The popular vote was an accurate predictor of delegate counts.

Who's winning, who's losing, and why.
June 6 2008 7:27 AM

Slate's Delegate Calculator

The popular vote proved an accurate predictor of delegate counts.

Illustration by Mark Alan Stamaty. Click image to expand.

With the dust settling on the Democratic nomination, it's worth a retrospective look at how successfully our calculator was able to estimate delegate counts based on a state's popular vote. While most states allocate the majority of their pledged delegates based on district-by-district vote totals, the proportion of delegates won by each candidate has historically been very similar to the statewide popular vote. This was the fundamental assumption of our calculator.


Of the 16 contests the calculator adjudicated after launching in early March, predictions based on the popular vote were off by an average of only 1.9 percent. Six states and territories reported final delegate tallies that exactly matched the calculator's prediction: Vermont, Wyoming, Guam, Indiana, Oregon, and Montana. The calculator was least successful in predicting Texas, which might be expected due to the state's Byzantine primary system.

Slate would like to thank the dozens of readers who wrote in challenging our numbers and suggesting new features for the calculator over the course of this project.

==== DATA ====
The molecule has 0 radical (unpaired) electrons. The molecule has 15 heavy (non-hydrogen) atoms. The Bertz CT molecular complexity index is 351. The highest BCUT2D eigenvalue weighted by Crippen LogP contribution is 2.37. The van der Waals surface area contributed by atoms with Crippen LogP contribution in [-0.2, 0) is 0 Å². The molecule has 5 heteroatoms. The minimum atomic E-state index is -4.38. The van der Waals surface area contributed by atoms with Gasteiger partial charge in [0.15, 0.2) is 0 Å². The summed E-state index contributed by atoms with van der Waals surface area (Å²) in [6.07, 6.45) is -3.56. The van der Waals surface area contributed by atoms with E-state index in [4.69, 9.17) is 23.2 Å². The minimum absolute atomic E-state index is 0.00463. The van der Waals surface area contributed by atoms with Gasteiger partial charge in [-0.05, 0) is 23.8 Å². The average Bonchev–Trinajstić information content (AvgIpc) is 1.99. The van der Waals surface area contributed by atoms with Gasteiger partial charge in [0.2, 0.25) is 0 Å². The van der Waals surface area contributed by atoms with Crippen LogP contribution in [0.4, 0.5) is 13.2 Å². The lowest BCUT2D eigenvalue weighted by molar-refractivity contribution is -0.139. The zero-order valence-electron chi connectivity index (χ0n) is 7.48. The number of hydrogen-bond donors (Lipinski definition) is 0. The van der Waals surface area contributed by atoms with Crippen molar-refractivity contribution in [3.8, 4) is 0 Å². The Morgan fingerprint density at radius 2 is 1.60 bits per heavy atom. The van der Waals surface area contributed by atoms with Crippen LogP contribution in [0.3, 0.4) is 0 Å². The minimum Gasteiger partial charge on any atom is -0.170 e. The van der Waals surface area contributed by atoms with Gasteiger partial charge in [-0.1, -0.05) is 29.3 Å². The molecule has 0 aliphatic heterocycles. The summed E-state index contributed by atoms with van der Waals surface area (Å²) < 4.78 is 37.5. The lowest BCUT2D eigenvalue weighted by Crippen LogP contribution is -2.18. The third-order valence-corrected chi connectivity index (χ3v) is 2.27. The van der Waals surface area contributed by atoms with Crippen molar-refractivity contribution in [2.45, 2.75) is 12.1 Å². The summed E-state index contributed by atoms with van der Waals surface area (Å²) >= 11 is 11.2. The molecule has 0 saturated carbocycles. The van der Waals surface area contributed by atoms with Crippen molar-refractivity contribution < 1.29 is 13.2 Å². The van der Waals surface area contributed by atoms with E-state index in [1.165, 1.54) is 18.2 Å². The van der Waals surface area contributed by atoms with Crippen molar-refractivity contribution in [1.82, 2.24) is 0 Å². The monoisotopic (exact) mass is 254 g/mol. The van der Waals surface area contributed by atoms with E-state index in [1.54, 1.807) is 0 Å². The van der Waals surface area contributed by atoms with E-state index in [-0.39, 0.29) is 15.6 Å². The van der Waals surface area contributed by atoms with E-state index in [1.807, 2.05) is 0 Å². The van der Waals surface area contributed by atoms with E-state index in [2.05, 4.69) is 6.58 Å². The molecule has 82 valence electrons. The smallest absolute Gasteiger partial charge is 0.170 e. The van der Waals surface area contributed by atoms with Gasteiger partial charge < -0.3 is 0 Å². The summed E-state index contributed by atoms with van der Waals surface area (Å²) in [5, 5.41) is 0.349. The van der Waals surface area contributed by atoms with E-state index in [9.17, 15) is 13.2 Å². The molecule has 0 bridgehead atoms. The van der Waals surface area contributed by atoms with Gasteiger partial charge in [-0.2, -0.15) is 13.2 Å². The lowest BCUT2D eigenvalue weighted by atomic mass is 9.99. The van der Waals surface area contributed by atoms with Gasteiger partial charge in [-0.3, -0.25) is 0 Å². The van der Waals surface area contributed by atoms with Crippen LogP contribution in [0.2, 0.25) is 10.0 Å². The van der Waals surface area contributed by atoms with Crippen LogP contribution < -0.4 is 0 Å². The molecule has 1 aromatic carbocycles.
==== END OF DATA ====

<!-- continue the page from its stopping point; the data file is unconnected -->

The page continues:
• The current number of pledged delegates comes from NBC News' tally. The delegate count prior to March 4 includes the 14 pledged delegates from the Democrats Abroad Global Primary  and subsequent convention, who count for half as much as their domestic counterparts'.
  • We estimate the number of delegates based on the overall state vote, even though delegates are awarded by congressional district as well. We felt comfortable making this approximation because in the primaries through Mississippi, there was only a 2.9 percent deviation between the percentage of the overall vote and the percentage of delegates awarded in primaries. The proportion of delegates awarded by congressional district, therefore, does not differ greatly from the statewide breakdown.
  • The calculator does not incorporate superdelegates into its calculations. Superdelegates are unpledged and uncommitted and therefore can change their endorsements and convention votes at any time. As a result, we've simply noted at the bottom of the calculator how many superdelegates the leading candidate needs to win the nomination in a given scenario.
  • All of the calculator's formulas and data come from Jason Furman, the director of the Hamilton Project at the Brookings Institution.

Chris Wilson is a Slate contributor.


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